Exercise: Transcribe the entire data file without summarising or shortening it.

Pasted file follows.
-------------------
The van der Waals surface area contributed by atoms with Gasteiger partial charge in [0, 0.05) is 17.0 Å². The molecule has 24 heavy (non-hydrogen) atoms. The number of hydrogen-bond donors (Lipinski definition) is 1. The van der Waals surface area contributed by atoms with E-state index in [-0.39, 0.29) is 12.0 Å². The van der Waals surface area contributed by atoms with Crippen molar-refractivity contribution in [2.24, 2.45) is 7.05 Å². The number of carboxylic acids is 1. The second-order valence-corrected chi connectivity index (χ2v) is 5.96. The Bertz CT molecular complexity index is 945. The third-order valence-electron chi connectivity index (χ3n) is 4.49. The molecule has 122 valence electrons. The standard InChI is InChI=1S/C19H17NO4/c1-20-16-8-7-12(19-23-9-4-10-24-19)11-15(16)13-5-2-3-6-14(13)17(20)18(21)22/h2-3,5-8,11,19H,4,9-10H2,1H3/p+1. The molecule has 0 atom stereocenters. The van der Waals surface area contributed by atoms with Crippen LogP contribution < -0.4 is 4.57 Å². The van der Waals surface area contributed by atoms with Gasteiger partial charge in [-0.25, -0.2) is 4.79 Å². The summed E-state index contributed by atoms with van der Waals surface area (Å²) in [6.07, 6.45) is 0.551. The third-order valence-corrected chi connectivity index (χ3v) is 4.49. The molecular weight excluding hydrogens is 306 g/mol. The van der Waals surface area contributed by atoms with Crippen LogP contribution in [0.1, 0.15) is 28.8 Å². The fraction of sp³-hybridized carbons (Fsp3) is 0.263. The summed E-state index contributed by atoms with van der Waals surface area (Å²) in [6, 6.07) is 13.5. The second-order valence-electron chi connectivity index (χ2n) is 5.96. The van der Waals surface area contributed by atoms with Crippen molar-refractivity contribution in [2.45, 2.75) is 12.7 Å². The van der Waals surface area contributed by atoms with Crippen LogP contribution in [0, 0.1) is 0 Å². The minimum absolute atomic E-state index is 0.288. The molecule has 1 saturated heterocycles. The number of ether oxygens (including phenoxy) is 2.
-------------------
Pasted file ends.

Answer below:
The van der Waals surface area contributed by atoms with Gasteiger partial charge in [0, 0.05) is 17.0 Å². The molecule has 24 heavy (non-hydrogen) atoms. The number of hydrogen-bond donors (Lipinski definition) is 1. The van der Waals surface area contributed by atoms with E-state index in [-0.39, 0.29) is 12.0 Å². The van der Waals surface area contributed by atoms with Crippen molar-refractivity contribution in [2.24, 2.45) is 7.05 Å². The number of carboxylic acids is 1. The second-order valence-corrected chi connectivity index (χ2v) is 5.96. The Bertz CT molecular complexity index is 945. The third-order valence-electron chi connectivity index (χ3n) is 4.49. The molecule has 122 valence electrons. The standard InChI is InChI=1S/C19H17NO4/c1-20-16-8-7-12(19-23-9-4-10-24-19)11-15(16)13-5-2-3-6-14(13)17(20)18(21)22/h2-3,5-8,11,19H,4,9-10H2,1H3/p+1. The molecule has 0 atom stereocenters. The van der Waals surface area contributed by atoms with Crippen LogP contribution < -0.4 is 4.57 Å². The van der Waals surface area contributed by atoms with Gasteiger partial charge in [-0.25, -0.2) is 4.79 Å². The summed E-state index contributed by atoms with van der Waals surface area (Å²) in [6.07, 6.45) is 0.551. The third-order valence-corrected chi connectivity index (χ3v) is 4.49. The molecular weight excluding hydrogens is 306 g/mol. The van der Waals surface area contributed by atoms with Crippen LogP contribution in [0.1, 0.15) is 28.8 Å². The fraction of sp³-hybridized carbons (Fsp3) is 0.263. The summed E-state index contributed by atoms with van der Waals surface area (Å²) in [6, 6.07) is 13.5. The second-order valence-electron chi connectivity index (χ2n) is 5.96. The van der Waals surface area contributed by atoms with Crippen molar-refractivity contribution in [2.45, 2.75) is 12.7 Å². The van der Waals surface area contributed by atoms with Crippen LogP contribution in [0, 0.1) is 0 Å². The minimum absolute atomic E-state index is 0.288. The molecule has 1 saturated heterocycles. The number of ether oxygens (including phenoxy) is 2.